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Cherry First Reviews: Tom Holland Shines in Ambitious but Overstuffed Adaptation

Critics say the Russo brothers' latest collaboration with the MCU's Spider-Man tries to do too much and doesn't quite accomplish enough, but its star is brilliant.

by | February 25, 2021 | Comments

Marvel directors Joe and Anthony Russo (Captain America: Civil War, Avengers: Endgame) reunite with current Spider-Man actor Tom Holland for Cherry, an ambitious drama that proves they’re interested in a lot more than just epic superhero blockbusters. Does the effort pay off, though? The first reviews of the new film are mixed on the success and failure of the adaptation, which chronicles the stacked, lengthy story of a young man through his experience in the Iraq War and then his subsequent drug addiction and criminal exploits. Holland comes out on top for most critics, though, even including those with negative reactions overall.

Here’s what critics are saying about Cherry:


Do the Russo brothers have another hit on their hands?

A masterclass in filmmaking… It’s all too easy to throw the word ‘masterpiece’ around, but Cherry deserves it.
– Josh Wilding, ComicBookMovie.com

This is a consistently engaging flick… likely to be one of the more underrated titles of 2021.
– Joey Magidson, Awards Radar

Powerful… It may not be perfect, but it is close.
– Tessa Smith, Mama’s Geeky

It doesn’t succeed as a war film, as a heist flick, or the star vehicle it so craves to be for Holland. It’s just average at its core.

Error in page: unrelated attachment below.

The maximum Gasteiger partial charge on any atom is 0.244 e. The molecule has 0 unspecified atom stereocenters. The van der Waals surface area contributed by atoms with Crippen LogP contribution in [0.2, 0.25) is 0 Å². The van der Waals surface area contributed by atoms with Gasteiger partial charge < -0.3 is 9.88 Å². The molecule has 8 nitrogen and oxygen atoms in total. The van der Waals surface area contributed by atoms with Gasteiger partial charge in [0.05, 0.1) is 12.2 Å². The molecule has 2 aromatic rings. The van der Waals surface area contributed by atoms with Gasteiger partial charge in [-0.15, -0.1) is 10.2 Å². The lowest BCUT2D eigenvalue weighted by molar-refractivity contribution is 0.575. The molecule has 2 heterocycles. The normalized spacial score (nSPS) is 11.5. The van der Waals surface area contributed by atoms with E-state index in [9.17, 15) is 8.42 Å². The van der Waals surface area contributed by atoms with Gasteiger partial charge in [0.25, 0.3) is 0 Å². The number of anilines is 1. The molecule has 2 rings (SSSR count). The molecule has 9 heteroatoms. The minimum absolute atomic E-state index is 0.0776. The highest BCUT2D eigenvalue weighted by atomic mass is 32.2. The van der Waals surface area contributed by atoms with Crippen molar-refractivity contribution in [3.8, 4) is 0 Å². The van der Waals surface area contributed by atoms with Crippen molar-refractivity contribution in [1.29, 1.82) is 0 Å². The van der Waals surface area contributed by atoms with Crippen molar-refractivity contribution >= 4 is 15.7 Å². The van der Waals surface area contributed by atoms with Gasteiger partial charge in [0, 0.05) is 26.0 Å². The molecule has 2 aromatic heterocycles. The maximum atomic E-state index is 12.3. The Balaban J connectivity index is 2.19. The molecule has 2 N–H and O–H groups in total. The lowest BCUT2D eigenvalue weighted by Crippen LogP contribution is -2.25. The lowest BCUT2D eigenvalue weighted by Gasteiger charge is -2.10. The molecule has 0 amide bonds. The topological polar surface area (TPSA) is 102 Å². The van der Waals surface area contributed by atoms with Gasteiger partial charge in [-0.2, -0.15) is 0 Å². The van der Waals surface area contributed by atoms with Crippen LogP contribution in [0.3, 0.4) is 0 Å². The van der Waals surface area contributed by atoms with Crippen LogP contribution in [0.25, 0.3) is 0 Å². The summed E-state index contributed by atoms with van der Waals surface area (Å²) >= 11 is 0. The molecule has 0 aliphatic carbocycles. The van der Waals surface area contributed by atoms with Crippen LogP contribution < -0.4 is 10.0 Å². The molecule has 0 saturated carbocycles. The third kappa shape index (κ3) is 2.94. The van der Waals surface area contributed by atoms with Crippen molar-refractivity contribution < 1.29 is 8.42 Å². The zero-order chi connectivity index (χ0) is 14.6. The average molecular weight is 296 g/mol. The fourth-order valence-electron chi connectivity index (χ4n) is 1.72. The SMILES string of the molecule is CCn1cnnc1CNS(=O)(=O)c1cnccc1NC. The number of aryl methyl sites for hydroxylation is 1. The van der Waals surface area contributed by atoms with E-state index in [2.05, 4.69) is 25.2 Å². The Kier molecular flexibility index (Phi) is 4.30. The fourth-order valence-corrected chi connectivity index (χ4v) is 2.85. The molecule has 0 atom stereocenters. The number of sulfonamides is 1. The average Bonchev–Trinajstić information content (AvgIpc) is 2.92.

– Robert Daniels, The Playlist

Cherry is prime contender for one of the worst films of the year.
Jeffrey Zhang, Strange Harbors


Should they stick to the comic book stuff?

It proves that there’s much more to Joe and Anthony than just capes, shields, and special effects.
Josh Wilding, ComicBookMovie.com

The Russos are better moviemakers than their Marvel movies allow them to be. They demonstrate that here.
Glenn Kenny, New York Times

The main takeaway of Cherry is that being able to make a good superhero film doesn’t mean you can direct a good war and crime drama.
Nicole Ackman, Next Best Picture

There may not be a shallow CG background this time, but there’s a shallow narrative.
Spencer Perry, ComicBook.com

I admire the Russos for trying to take on material that’s drastically different from everything else in their filmography. But Cherry is a movie that quickly gets away from them.
Matt Goldberg, Collider


Cherry

(Photo by ©Apple TV+)

How is their directorial style here?

There’s a lot of style and skill on display and despite the dark subject matter, it means Cherry is a visually entertaining watch.
Ian Sandwell, Digital Spy

Here we have a movie that succeeds wildly due to the Russos’ creativity… They employ all manner of tricks, as well as some incredibly clever choices.
Joey Magidson, Awards Radar

There are some incredible uses of the camera here… It feels a lot like the filmmakers wanted to experiment and try some new things.
Josh Wilding, ComicBookMovie.com

Its stylistic elements are invigorating.
Ben Rolph, Discussing Film

You might not think of them in the same breath as the auteur directors of our times. But they graduate to that class here, giving the film its own unique narrative and visual style.
Joey Morona, Cleveland Plain Dealer

Cherry is showy and immature. The directors’ stylistic choices are not only jarring, they often undercut moments of emotional heft by distracting the viewer and taking them right out of the moment.
Laura Potier, Outtake Mag

Chucking aspect ratios, needle-drops, and tricks of style into a blender doesn’t equal a good movie, but it looks like nobody wanted to tell the Russos post-Endgame.
Jeffrey Zhang, Strange Harbors